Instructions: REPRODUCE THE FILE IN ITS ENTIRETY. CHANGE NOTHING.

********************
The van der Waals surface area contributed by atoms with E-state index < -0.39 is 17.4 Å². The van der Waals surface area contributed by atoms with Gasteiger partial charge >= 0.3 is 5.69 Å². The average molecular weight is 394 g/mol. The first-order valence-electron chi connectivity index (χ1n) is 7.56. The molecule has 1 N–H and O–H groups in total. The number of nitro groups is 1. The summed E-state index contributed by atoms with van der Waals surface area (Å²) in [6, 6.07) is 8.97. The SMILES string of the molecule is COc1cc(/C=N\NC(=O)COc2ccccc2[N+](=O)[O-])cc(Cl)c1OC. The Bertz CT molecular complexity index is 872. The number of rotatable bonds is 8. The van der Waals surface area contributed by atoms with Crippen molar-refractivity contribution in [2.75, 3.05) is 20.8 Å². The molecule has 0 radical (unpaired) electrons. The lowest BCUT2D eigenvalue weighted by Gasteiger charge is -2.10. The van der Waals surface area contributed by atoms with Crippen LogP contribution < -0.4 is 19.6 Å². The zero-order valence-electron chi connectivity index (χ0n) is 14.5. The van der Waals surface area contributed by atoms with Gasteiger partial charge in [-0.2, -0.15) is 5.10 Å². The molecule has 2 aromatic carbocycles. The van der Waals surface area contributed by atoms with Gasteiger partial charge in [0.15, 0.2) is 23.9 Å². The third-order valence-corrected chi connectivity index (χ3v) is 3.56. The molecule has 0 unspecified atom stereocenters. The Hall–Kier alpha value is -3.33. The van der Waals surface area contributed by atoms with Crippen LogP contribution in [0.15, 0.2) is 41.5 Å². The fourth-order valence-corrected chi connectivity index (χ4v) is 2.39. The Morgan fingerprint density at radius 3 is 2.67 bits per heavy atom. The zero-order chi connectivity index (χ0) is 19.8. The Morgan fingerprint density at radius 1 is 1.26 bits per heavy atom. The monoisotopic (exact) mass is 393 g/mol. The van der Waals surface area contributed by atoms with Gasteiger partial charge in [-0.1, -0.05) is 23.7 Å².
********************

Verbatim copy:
The van der Waals surface area contributed by atoms with E-state index < -0.39 is 17.4 Å². The van der Waals surface area contributed by atoms with Gasteiger partial charge >= 0.3 is 5.69 Å². The average molecular weight is 394 g/mol. The first-order valence-electron chi connectivity index (χ1n) is 7.56. The molecule has 1 N–H and O–H groups in total. The number of nitro groups is 1. The summed E-state index contributed by atoms with van der Waals surface area (Å²) in [6, 6.07) is 8.97. The SMILES string of the molecule is COc1cc(/C=N\NC(=O)COc2ccccc2[N+](=O)[O-])cc(Cl)c1OC. The Bertz CT molecular complexity index is 872. The number of rotatable bonds is 8. The van der Waals surface area contributed by atoms with Crippen molar-refractivity contribution in [2.75, 3.05) is 20.8 Å². The molecule has 0 radical (unpaired) electrons. The lowest BCUT2D eigenvalue weighted by Gasteiger charge is -2.10. The van der Waals surface area contributed by atoms with Crippen LogP contribution < -0.4 is 19.6 Å². The zero-order valence-electron chi connectivity index (χ0n) is 14.5. The van der Waals surface area contributed by atoms with Gasteiger partial charge in [-0.2, -0.15) is 5.10 Å². The molecule has 2 aromatic carbocycles. The van der Waals surface area contributed by atoms with Gasteiger partial charge in [0.15, 0.2) is 23.9 Å². The third-order valence-corrected chi connectivity index (χ3v) is 3.56. The molecule has 0 unspecified atom stereocenters. The Hall–Kier alpha value is -3.33. The van der Waals surface area contributed by atoms with Crippen LogP contribution in [0.15, 0.2) is 41.5 Å². The fourth-order valence-corrected chi connectivity index (χ4v) is 2.39. The Morgan fingerprint density at radius 3 is 2.67 bits per heavy atom. The zero-order chi connectivity index (χ0) is 19.8. The Morgan fingerprint density at radius 1 is 1.26 bits per heavy atom. The monoisotopic (exact) mass is 393 g/mol. The van der Waals surface area contributed by atoms with Gasteiger partial charge in [-0.1, -0.05) is 23.7 Å².